Amount of selection is particularly important with attention goods like movies, books and TV shows. With attention goods, you have a fixed amount of time to consume them (which makes time more valuable than money in the attention economy). The fixed amount of time make greater selection more valuable than additional goods (and raises questions of how to measure productivity in the digital age). This is the essence of the added value of the long tail. Put another way, a Netflix 3 DVD at a time subscription with a library of 100,000 movies is more valuable than a 4 DVD subscription with a 20,000 movie library.

Another way to reflect the value of extra purchase options would be to incorporate it into the GDP figure itself. An analysis by Christian Broda and David Weinstein estimates that US welfare is 3% higher due to increased purchase options from imported varieties. Real GDP could take into account greater purchase options if inflation captured this information. Currently this is not done, as pointed out in Misconceptions of the CPI:

By the same token, an increase in product variety is a benefit to consumers that also is not accounted for by any CPI. The Boskin commission pointed to the increased variety of restaurants as an example of a consumer benefit that does not enter into the calculation of the CPI. The introductions of new classes of products such as MP3 players or DVD players are additional examples.
While converting extra selection into additional value in GDP allows for easier comparisons of economies across countries and time periods, information is lost when converted into a single GDP metric. Being rich and living in a rural area with few consumption choices is not the same as being a bit poorer and living in an urban area with lots of choices. Living in 2008 with 200+ TV channels to choose from is not the same as being slightly richer in 1978 with only 5 TV channels to choose from. For that reason, I believe statistics on the diversity of products available should be reported separately and accompany GDP.


If economic statistics had the same focus as ecological statistics we would worry about how many brands of jeans were available to purchase but ignore how many jeans consumers could actually buy. If ecological statistics had the same focus as economic statistics we would worry about trying to increase the population counts of species on Hawaii but ignore the 271 species that went extinct.

To get a more accurate picture of how the economy and the natural environment are functioning, statistics on both total output/amount of life and amount of choices/biodiversity are needed. While economic statistics focus on total output and ecological statistics focus on biodiversity, each discipline could gain from using some of the others techniques.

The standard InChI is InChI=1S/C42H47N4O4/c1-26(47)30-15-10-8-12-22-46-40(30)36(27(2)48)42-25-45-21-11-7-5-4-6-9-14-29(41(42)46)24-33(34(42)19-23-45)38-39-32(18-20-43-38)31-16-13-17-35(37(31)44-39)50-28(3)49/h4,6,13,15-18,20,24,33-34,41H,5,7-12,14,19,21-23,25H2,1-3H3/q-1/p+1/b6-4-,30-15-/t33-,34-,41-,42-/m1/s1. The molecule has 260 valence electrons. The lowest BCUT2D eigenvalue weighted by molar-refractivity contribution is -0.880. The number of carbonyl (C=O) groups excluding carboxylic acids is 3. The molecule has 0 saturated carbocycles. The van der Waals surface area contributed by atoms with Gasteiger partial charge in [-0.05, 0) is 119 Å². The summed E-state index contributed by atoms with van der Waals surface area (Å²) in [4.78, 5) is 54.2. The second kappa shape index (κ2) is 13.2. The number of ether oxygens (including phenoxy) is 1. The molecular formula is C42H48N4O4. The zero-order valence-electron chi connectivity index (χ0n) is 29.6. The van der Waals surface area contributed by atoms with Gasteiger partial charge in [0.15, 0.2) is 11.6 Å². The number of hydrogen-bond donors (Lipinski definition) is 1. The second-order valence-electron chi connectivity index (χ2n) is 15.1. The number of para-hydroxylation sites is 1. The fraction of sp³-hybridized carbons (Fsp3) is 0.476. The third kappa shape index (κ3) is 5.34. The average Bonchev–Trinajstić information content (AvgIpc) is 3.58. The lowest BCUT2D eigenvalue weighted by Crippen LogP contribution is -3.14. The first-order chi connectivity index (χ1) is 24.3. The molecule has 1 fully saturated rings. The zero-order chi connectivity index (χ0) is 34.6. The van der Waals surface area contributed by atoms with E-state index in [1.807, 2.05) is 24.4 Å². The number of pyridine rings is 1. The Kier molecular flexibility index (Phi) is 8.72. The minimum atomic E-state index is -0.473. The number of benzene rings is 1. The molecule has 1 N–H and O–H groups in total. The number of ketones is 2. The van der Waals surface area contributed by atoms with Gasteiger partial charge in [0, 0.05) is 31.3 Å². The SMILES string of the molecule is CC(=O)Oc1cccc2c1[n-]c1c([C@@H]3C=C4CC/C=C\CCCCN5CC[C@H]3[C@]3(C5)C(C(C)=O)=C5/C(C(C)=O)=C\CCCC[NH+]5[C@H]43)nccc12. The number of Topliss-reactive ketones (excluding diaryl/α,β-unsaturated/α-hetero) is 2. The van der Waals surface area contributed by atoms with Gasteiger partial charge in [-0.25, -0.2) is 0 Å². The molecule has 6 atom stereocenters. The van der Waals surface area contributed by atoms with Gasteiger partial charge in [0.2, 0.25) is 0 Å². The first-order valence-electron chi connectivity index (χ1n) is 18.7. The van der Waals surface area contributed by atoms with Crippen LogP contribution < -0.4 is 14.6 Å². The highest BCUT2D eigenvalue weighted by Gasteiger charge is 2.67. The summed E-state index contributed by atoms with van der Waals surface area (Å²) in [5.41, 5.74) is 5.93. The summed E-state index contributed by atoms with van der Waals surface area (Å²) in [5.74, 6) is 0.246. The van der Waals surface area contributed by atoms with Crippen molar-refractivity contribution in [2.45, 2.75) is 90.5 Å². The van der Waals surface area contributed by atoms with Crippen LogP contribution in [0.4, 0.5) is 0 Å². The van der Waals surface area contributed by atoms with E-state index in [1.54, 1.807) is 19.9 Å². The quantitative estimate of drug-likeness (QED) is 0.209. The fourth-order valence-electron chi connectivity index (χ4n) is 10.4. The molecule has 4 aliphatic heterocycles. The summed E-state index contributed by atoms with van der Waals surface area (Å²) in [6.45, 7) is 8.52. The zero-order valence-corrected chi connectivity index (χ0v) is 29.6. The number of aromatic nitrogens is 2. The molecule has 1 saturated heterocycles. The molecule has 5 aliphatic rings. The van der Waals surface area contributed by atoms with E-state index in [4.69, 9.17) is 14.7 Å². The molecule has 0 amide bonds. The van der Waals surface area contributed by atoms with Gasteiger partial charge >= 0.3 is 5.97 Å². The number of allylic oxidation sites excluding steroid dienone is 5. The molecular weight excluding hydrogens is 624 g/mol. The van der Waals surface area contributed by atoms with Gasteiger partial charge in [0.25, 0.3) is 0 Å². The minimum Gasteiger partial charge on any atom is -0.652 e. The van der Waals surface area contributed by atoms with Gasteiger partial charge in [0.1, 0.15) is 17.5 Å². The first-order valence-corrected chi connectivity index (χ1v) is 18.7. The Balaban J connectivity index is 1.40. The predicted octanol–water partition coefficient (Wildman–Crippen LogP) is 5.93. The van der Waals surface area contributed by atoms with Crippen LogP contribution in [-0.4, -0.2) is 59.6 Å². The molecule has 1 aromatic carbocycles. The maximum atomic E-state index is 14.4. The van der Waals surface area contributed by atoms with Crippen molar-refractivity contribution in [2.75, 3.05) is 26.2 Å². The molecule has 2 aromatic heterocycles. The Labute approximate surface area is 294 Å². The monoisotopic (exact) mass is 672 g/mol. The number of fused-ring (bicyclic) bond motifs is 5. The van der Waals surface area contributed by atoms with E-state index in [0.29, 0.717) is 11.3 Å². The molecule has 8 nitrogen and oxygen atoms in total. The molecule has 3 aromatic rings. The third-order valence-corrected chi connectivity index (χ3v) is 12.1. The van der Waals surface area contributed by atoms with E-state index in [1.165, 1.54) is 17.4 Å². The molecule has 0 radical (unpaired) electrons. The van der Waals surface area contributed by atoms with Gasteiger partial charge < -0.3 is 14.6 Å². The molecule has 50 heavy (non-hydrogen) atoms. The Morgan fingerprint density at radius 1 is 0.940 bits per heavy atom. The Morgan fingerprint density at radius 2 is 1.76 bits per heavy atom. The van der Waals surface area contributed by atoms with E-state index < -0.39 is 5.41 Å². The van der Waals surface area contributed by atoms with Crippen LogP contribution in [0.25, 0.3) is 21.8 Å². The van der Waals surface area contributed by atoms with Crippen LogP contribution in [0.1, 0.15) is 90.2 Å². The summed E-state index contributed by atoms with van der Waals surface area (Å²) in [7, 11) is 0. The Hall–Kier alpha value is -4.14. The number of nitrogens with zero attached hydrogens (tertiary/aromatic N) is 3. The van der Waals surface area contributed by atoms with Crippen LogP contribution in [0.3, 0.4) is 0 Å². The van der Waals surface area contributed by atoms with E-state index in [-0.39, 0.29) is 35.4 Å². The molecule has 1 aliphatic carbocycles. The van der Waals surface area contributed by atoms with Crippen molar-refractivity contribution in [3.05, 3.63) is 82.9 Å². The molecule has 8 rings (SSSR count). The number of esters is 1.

Audacious Epigone said...


Are you aware of any new species "creations" in the last few years? How exactly are they identified? For how long will European starlings still in Europe and European starlings in the American Midwest be considered members of the same species even as they are shaped by different evolutionary pressures?

There isn't an active link to Weinstein's analysis.

Fat Knowledge said...


Good question. Off hand the only new species creation I am aware of is for the dung beetle Onthophagus taurus which is turning into 4 separate species. As species are moved across the world by humans, I would expect more. But, I am not sure how many years it takes, and when exactly you would consider it a new species. In the case of the beetles it appears that the size of the genitalia are changing and becoming incompatible. The McDonaldization of Ecosystems might not be the best metaphor as the species will change in the different environments over time and be slightly different. Then again McDonalds are slightly different around the worlds, so maybe it is still a good description.

I fixed that Weinstein link, thanks for pointing it out.

Fat Knowledge said...

Actually I found a more readible summary of the Weinstein paper, so I changed the link to that. If anyone wants the original paper, here it is.